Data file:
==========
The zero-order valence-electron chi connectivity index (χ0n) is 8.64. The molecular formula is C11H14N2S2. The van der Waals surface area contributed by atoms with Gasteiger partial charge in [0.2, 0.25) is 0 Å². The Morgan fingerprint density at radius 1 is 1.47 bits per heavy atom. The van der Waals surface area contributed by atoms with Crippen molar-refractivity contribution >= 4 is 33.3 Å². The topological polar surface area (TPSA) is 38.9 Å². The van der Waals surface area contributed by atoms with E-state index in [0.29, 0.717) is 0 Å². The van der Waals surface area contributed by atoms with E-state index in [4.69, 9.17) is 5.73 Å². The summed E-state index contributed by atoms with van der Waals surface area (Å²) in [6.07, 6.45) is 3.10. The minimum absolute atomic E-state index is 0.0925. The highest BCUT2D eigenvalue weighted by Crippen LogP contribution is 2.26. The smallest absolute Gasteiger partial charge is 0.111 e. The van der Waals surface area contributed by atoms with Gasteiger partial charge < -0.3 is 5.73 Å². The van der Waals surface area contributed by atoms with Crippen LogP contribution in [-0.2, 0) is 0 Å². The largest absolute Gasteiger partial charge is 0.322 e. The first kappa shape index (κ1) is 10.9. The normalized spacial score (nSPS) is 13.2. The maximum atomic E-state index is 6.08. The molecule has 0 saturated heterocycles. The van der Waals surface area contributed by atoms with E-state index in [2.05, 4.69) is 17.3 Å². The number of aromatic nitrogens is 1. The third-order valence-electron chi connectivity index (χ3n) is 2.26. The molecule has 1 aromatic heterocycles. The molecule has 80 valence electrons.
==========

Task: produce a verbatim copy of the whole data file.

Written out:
The zero-order valence-electron chi connectivity index (χ0n) is 8.64. The molecular formula is C11H14N2S2. The van der Waals surface area contributed by atoms with Gasteiger partial charge in [0.2, 0.25) is 0 Å². The Morgan fingerprint density at radius 1 is 1.47 bits per heavy atom. The van der Waals surface area contributed by atoms with Crippen molar-refractivity contribution >= 4 is 33.3 Å². The topological polar surface area (TPSA) is 38.9 Å². The van der Waals surface area contributed by atoms with E-state index in [0.29, 0.717) is 0 Å². The van der Waals surface area contributed by atoms with E-state index in [4.69, 9.17) is 5.73 Å². The summed E-state index contributed by atoms with van der Waals surface area (Å²) in [6.07, 6.45) is 3.10. The minimum absolute atomic E-state index is 0.0925. The highest BCUT2D eigenvalue weighted by Crippen LogP contribution is 2.26. The smallest absolute Gasteiger partial charge is 0.111 e. The van der Waals surface area contributed by atoms with Gasteiger partial charge < -0.3 is 5.73 Å². The van der Waals surface area contributed by atoms with Crippen LogP contribution in [-0.2, 0) is 0 Å². The largest absolute Gasteiger partial charge is 0.322 e. The first kappa shape index (κ1) is 10.9. The normalized spacial score (nSPS) is 13.2. The maximum atomic E-state index is 6.08. The molecule has 0 saturated heterocycles. The van der Waals surface area contributed by atoms with E-state index in [2.05, 4.69) is 17.3 Å². The number of aromatic nitrogens is 1. The third-order valence-electron chi connectivity index (χ3n) is 2.26. The molecule has 1 aromatic heterocycles. The molecule has 80 valence electrons.